Saturday, February 14, 2015

Delaware's new maps to show future flood risks

Molly Murray in Delawareonline: There's a new worst-case scenario for future flood riisk in Delaware – worse than the state's sea level rise maps, worse than flooding from 100-year storms plotted by the Federal Emergency Management Agency. This mapping project takes that 100-year storm flood level and adds three feet to it.

So at the south end of Rehoboth Beach, the maps – not yet publicly available – show places that are high and dry on the FEMA maps in a 100-year-storm, but are inundated with water during that same storm once sea level rises three feet.

The new mapping tool is designed to help state officials plan where and how to build future roads, bridges, buildings and other structures ev
en when they aren't within a currently mapped flood zone. It can also be used as a tool during reconstruction and to avoid places where future flooding is likely.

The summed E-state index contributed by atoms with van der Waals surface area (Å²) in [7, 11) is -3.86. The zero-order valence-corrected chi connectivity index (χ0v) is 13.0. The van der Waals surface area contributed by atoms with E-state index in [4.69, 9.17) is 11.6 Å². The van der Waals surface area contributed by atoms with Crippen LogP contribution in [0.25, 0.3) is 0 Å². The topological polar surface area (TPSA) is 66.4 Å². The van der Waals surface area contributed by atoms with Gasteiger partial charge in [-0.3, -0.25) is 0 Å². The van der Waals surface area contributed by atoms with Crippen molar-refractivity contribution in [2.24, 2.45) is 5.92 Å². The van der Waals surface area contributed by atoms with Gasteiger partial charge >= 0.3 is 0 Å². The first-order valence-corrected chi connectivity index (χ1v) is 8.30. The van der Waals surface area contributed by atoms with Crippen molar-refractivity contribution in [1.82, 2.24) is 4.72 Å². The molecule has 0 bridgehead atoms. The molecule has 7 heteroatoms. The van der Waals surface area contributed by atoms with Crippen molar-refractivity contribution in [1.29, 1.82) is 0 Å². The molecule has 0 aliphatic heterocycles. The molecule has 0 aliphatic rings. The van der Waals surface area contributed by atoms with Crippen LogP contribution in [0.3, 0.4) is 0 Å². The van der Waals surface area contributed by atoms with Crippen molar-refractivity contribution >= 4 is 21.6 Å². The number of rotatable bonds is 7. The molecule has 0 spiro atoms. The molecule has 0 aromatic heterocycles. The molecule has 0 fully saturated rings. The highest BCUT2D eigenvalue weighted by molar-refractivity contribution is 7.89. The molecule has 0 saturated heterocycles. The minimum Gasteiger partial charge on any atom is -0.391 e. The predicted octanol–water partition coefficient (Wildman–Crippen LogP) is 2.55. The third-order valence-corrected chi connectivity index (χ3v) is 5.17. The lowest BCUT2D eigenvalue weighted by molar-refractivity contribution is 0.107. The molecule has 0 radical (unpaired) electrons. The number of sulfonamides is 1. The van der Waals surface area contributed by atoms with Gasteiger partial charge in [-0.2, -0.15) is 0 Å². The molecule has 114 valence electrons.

"The new maps are not regulatory," said Susan Love, a planner with the Department of Natural Resources and Environmental Control. "They are for guidance." In fact, said state Environmental Chief David S. Small, there is no one within state government to enforce the use of the maps by state agencies.

Small and others stressed they were strictly advisory and had no impact on where local government and private landowners could or should build. "It doesn't mean we are taking your rights away," said state Planner Constance Holland. But, she added, "it is better building."...

The aftermath of a 1913 flood in New Jersey (near Delaware)

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